manuscript art

8

Hello, all my lovely followers! Long time no see! Sorry for the prolonged lack of original posts, but I’ve been crazy busy at my new job as Library Technician at Smithsonian Libraries (@smithsonianlibraries)! I’m working primarily at the Cullman Library in the Natural History Museum, which houses the Smithsonian’s special collections relating to natural history, although I’ve also spent some time at the Dibner Library, which is home to special collections relating to the physical sciences.

Although I’ve only been there for two months, I’ve had the opportunity to do and see some amazing things! From a shelving unit for miniature books to a well-loved 13th century Armenian manuscript (MSS 1675B), the Libraries are truly full of wonders great and small. One of my favorites is the volvelle, or rotating calculator, found in a 16th century alchemical manuscript (MSS 867B)– I just love it when books are interactive! Expect more from that one in the future.

4

#ColorOurCollections: The Getty Coloring Book

Feeling stressed? Bored? Want to do something while you stream Netflix? We got you covered. Download our free coloring book of artworks from the Getty Museum and the Getty Research Institute. 

Download here.

If you check out the hashtag, #ColorOurCollections, you can see even more fun coloring pages from places like @huntingtonlibrary, @smithsonianlibraries, @bodleianlibs and more.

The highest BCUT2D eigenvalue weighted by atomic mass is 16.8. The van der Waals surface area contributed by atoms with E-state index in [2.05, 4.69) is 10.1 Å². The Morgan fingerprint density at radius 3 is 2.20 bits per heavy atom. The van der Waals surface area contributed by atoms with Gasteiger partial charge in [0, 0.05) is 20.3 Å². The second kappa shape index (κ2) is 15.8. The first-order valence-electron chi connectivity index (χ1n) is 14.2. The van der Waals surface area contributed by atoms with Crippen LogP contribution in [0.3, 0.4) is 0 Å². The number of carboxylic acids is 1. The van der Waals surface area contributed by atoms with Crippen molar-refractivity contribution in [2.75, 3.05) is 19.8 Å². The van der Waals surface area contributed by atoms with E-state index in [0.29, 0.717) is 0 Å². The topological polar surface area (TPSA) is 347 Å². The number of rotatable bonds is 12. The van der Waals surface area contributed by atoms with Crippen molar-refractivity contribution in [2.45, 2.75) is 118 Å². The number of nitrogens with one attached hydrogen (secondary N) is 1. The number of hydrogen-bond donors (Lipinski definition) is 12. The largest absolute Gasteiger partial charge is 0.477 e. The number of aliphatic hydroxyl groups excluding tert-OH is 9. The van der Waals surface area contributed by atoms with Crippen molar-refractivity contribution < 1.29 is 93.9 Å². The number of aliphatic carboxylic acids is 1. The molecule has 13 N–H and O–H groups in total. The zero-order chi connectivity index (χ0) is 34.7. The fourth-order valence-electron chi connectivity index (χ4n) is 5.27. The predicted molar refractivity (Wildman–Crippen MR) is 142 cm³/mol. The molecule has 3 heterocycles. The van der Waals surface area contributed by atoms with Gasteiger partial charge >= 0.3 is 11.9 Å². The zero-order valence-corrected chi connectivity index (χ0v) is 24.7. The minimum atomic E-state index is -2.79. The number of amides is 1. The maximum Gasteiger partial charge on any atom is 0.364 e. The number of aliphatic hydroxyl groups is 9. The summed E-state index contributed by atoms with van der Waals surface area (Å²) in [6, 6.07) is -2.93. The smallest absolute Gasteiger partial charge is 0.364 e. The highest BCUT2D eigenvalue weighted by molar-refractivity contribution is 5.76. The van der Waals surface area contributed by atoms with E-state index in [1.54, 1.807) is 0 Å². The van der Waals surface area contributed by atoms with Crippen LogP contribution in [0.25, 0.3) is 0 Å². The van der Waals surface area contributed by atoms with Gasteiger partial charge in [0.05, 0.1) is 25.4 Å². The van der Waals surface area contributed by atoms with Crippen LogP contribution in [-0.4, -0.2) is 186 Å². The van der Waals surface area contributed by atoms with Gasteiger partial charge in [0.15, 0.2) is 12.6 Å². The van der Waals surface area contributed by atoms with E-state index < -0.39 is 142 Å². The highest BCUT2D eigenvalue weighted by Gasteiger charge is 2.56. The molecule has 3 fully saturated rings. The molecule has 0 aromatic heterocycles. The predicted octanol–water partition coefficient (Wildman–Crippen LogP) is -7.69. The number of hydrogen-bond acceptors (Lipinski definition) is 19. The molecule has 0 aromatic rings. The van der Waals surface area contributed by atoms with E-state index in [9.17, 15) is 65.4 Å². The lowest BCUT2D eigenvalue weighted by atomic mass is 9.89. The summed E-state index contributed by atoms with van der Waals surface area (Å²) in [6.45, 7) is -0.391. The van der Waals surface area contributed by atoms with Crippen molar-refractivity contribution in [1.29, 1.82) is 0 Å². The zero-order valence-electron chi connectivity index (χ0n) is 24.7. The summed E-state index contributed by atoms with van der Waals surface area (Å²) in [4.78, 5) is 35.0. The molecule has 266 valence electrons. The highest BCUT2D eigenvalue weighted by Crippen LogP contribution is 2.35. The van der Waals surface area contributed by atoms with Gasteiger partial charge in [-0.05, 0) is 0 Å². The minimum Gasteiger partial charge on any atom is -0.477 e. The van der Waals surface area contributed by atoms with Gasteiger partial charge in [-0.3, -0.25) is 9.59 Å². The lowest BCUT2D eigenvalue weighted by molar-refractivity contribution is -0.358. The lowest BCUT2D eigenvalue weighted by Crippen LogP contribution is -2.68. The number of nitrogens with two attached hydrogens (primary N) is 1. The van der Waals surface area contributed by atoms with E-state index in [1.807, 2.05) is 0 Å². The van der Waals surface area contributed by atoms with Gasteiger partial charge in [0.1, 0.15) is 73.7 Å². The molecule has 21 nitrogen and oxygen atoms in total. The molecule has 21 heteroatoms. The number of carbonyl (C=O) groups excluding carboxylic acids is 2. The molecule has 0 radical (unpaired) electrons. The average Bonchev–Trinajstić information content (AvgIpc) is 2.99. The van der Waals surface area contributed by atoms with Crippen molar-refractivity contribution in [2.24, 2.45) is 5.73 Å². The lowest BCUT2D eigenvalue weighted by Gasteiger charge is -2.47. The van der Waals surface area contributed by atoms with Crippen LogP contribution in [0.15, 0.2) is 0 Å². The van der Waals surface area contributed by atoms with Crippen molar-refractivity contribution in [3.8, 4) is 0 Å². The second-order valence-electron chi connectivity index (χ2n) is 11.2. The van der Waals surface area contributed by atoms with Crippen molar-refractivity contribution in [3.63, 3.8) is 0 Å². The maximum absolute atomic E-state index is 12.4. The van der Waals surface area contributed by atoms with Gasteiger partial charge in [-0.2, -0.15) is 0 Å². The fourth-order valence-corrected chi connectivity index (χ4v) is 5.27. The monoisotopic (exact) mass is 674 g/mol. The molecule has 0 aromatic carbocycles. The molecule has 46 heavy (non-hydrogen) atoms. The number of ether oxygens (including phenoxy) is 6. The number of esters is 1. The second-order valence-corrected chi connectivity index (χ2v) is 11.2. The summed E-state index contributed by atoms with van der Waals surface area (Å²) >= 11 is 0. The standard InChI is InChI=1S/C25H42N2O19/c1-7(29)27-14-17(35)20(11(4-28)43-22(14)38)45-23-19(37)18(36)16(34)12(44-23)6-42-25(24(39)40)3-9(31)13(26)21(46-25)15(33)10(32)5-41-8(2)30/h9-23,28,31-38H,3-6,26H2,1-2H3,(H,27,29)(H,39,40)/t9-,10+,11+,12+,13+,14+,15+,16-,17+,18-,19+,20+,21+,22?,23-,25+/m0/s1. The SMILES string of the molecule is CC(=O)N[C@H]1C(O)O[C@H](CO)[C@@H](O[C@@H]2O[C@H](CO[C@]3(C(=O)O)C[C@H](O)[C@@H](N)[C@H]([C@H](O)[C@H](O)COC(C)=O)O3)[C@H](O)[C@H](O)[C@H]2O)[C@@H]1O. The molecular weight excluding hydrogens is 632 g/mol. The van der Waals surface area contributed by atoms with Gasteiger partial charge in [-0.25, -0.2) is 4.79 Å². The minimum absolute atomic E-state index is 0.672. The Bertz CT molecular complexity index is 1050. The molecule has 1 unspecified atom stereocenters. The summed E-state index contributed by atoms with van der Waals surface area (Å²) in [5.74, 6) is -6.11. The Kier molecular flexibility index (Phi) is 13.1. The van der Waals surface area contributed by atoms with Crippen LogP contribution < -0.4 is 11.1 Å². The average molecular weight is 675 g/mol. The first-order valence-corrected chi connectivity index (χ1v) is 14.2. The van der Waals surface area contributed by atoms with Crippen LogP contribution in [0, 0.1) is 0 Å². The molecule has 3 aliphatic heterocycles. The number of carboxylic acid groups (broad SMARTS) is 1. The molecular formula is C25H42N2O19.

Medieval manuscript of the week is a stunningly bound manuscript from Flanders or France. It is one of the treasures of the Bodleian library, and currently on display in the new Treasures exhibition in the Weston Library.

I’d love to tell you more about the manuscript, but my computer isn’t cooperating tonight, so you’ll have to savour the photo of the luxurious binding and wait for more details later in the week!

Image source: Author’s own. Released into the public domain. The manuscript is Bodleian MS Auct D 4.2

Nature in her forge

(Roman de la Rose vv. 15897-15905: ‘Nature, whose thoughts were on the things enclosed beneath the sky, had entered her forge, where she was concentrating all her efforts upon the forging of individual creatures to continue the species. For individuals give such life to species that, however much death pursues them, she can never catch up with them.’ – transl. F. Horgan)

Roman de la Rose, Bruges ca. 1490-1500

BL, Harley 4425, fol. 140r

2

“I don’t have to look far to find treasures.  I discover them every time I visit a library.”  Michael Embry


Morgan Library & Museum